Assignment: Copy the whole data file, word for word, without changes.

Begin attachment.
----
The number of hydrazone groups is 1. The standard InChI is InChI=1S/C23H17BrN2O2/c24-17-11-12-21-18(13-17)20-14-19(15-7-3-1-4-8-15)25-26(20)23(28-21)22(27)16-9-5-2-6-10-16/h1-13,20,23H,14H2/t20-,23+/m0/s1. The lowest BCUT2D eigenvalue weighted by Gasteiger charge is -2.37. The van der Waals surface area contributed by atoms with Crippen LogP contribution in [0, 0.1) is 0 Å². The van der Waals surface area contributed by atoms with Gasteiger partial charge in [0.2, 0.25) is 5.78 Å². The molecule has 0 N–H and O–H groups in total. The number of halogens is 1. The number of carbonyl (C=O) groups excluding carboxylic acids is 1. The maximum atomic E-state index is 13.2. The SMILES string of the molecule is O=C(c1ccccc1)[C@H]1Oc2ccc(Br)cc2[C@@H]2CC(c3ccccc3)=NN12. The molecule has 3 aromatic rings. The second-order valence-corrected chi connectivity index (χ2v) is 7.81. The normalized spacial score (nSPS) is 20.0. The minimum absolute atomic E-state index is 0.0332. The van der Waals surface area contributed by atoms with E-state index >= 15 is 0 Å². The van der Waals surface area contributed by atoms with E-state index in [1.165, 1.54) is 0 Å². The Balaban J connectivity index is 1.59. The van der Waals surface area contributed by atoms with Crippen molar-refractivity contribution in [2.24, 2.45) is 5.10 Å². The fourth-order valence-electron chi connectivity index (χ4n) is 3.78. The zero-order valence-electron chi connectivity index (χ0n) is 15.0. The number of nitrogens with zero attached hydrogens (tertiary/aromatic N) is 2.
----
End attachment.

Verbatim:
The number of hydrazone groups is 1. The standard InChI is InChI=1S/C23H17BrN2O2/c24-17-11-12-21-18(13-17)20-14-19(15-7-3-1-4-8-15)25-26(20)23(28-21)22(27)16-9-5-2-6-10-16/h1-13,20,23H,14H2/t20-,23+/m0/s1. The lowest BCUT2D eigenvalue weighted by Gasteiger charge is -2.37. The van der Waals surface area contributed by atoms with Crippen LogP contribution in [0, 0.1) is 0 Å². The van der Waals surface area contributed by atoms with Gasteiger partial charge in [0.2, 0.25) is 5.78 Å². The molecule has 0 N–H and O–H groups in total. The number of halogens is 1. The number of carbonyl (C=O) groups excluding carboxylic acids is 1. The maximum atomic E-state index is 13.2. The SMILES string of the molecule is O=C(c1ccccc1)[C@H]1Oc2ccc(Br)cc2[C@@H]2CC(c3ccccc3)=NN12. The molecule has 3 aromatic rings. The second-order valence-corrected chi connectivity index (χ2v) is 7.81. The normalized spacial score (nSPS) is 20.0. The minimum absolute atomic E-state index is 0.0332. The van der Waals surface area contributed by atoms with E-state index >= 15 is 0 Å². The van der Waals surface area contributed by atoms with E-state index in [1.165, 1.54) is 0 Å². The Balaban J connectivity index is 1.59. The van der Waals surface area contributed by atoms with Crippen molar-refractivity contribution in [2.24, 2.45) is 5.10 Å². The fourth-order valence-electron chi connectivity index (χ4n) is 3.78. The zero-order valence-electron chi connectivity index (χ0n) is 15.0. The number of nitrogens with zero attached hydrogens (tertiary/aromatic N) is 2.